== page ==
“How Australia survived peak oil” – release date 2030

It still surprises me that the impact of oil security and future oil price is not widely discussed in the planning of our towns, our residential developments and the future of our everyday lives.

Australia’s self sufficiency in meeting our demand for oil and other refinery feedstock production sits at around 66% in 2010, dropping steadily to 27% in 2030 according to a Dept of Resources Energy and Tourism report.

Aus Crude

So by 2030 (only 17 years away) we will be over 70% dependent upon overseas oil – more susceptible to global oil prices (which in the same report are indicated as being $113 per barrel by 2030 at current prices) and also more dependent upon global relationships. For a possible future scenario its worth considering the Cuban Oil Crisis and if you have the time watch the movie as to what happens when a country became reliant on oil imports to its detriment. I promise it is inspirational rather than doomsday!

Anyway, back to Australia. At the moment we currently use oil in Australia in the following proportions (in order of highest to lowest use):

Passenger Vehicles (Personal Use) 16%, Air Transport 12%, Road Distribution 12%, Industry 11%, Passenger Vehicles (Commuting) 9%, Mining 7%, Agriculture 5%. Source ABARE Energy in Australia 2010

Why is this important? Well, it is a low level of uncertainty (ie its pretty certain) that we will be in the position by 2030 that we will be over 70% reliant on oil imports but it is a high level of uncertainty (ie not sure if it will happen or not) that we will be in a situation like Cuba where we suddenly loose our 70% oil supply or that we will experience a very high oil cost. And if that scenario does play out what would happen to our everyday lives? Oh and one final kicker, we only have 90 days of oil stores in Australia.

Put yourself in the possible future reality. We import 70% of our oil needs and are in a sudden crisis where our major oil supply has been cut due to geopolitical conflicts, the price of oil has sky rocketed and we have 90 days before our oil stores run out.

How would you prioritise the use of the remaining oil? Food? Commuting? Air Travel? I know which one I would prioritise – food. But what about the percentage of the population that have to commute for work, that are on the fringes of our cities living very close to the line already, how would they get to work? How would we transport the food that is grown 7-12 hours truck ride away from our cities?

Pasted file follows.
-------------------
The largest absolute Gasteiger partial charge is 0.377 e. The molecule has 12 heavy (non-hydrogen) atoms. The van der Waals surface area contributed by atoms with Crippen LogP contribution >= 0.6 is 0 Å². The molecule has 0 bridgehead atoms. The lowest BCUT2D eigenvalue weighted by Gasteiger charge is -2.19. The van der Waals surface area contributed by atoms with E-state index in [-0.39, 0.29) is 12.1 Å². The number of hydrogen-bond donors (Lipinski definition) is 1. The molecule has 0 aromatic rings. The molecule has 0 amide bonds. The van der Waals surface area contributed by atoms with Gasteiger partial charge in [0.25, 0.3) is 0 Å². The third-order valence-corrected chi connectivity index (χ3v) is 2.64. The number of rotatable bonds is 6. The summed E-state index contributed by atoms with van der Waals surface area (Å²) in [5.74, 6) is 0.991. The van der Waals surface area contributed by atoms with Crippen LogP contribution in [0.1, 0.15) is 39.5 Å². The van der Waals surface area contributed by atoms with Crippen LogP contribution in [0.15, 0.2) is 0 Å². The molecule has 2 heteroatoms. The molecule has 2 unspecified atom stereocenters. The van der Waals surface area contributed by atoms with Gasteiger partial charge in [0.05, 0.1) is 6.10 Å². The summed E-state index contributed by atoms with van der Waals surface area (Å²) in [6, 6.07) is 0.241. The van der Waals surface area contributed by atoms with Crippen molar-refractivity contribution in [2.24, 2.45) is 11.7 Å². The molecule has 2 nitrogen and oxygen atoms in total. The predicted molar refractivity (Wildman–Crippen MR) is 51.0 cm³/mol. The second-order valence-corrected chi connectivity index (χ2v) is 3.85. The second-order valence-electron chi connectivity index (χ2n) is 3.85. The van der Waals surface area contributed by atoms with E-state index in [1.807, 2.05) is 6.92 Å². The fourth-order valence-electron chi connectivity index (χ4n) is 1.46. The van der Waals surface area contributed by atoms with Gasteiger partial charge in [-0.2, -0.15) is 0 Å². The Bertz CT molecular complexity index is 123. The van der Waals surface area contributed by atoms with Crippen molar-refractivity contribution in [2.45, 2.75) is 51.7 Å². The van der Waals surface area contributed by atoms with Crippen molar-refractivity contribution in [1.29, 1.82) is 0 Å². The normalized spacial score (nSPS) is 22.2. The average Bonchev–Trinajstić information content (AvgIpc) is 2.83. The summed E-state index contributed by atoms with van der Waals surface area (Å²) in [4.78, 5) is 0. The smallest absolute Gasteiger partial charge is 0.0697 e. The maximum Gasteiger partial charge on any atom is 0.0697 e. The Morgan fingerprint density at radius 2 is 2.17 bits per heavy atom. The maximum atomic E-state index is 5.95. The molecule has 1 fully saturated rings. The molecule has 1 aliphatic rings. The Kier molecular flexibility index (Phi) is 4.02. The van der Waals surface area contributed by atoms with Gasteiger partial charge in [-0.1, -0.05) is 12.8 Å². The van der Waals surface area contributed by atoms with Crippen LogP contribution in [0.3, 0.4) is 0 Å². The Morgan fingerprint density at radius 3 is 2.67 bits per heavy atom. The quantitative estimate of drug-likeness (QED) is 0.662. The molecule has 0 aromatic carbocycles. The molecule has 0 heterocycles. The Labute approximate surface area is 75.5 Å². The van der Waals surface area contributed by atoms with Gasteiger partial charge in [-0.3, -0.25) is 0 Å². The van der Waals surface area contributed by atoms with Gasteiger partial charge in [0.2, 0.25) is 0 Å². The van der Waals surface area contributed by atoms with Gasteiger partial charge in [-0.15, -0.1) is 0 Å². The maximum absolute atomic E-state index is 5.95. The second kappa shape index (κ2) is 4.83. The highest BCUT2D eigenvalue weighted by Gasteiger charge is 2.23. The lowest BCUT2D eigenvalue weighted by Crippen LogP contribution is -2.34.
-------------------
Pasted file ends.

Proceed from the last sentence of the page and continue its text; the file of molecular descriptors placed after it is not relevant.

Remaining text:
What would the movie “How Australia survived peak oil” look like?

Now imagine what an alternative scenario looks like – we are in a sudden crisis where our major oil supply has been cut due to geopolitical conflicts, the price of oil has sky rocketed but we have transitioned to alternative fuels and have reduced our oil demand through efficiencies to 30% of the 2010 levels.

Maybe the best selling movie in 2030 will be “How Australia avoided peak oil”!

2 Comments on ““How Australia survived peak oil” – release date 2030

  1. I’m not sure anyone can escape peak oil. Unless you mean we will adapt, improvise, and eventually overcome and carry on. This is part of why even the idea of Peak Oil is so psychologically overwhelming. How can I live like I’ve never lived before. Oh, I know, begin now, begin here. Plan as best as I can for the future and take one day at a time.

    Maybe my character will have a part in this movie. No, this is not sarcasm, just an ever burning hope for the future.

    Thanks.

    • Thanks for the comment informationforager.

      It is indeed an overwhelming prospect, as is a ‘how do we reduce our carbon emissions’. There are some rays of light in living a 1950s consumption level lifestyle but giving up what we ‘have’ now can be daunting. But do we really have what we think we have, and does it make us happy anyway.

      Simon

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